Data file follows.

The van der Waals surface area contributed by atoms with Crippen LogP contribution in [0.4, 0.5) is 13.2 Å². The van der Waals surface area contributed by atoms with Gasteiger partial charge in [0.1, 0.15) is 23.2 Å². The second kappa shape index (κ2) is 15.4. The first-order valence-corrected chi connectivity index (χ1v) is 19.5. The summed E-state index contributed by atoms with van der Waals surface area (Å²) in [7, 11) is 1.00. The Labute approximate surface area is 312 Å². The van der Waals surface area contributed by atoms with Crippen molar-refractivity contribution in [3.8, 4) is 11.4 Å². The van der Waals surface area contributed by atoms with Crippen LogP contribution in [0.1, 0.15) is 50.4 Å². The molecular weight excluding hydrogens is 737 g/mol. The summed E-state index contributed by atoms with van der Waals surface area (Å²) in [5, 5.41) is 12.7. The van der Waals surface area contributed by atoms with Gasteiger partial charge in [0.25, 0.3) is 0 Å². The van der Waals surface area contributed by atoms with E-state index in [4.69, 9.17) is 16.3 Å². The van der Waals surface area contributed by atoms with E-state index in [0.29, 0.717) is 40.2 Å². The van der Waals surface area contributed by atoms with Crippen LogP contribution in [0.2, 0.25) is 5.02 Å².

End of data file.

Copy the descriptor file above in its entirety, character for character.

The van der Waals surface area contributed by atoms with Crippen LogP contribution in [0.4, 0.5) is 13.2 Å². The van der Waals surface area contributed by atoms with Gasteiger partial charge in [0.1, 0.15) is 23.2 Å². The second kappa shape index (κ2) is 15.4. The first-order valence-corrected chi connectivity index (χ1v) is 19.5. The summed E-state index contributed by atoms with van der Waals surface area (Å²) in [7, 11) is 1.00. The Labute approximate surface area is 312 Å². The van der Waals surface area contributed by atoms with Crippen molar-refractivity contribution in [3.8, 4) is 11.4 Å². The van der Waals surface area contributed by atoms with Crippen LogP contribution in [0.1, 0.15) is 50.4 Å². The molecular weight excluding hydrogens is 737 g/mol. The summed E-state index contributed by atoms with van der Waals surface area (Å²) in [5, 5.41) is 12.7. The van der Waals surface area contributed by atoms with Gasteiger partial charge in [0.25, 0.3) is 0 Å². The van der Waals surface area contributed by atoms with E-state index in [4.69, 9.17) is 16.3 Å². The van der Waals surface area contributed by atoms with E-state index in [0.29, 0.717) is 40.2 Å². The van der Waals surface area contributed by atoms with Crippen LogP contribution in [0.2, 0.25) is 5.02 Å².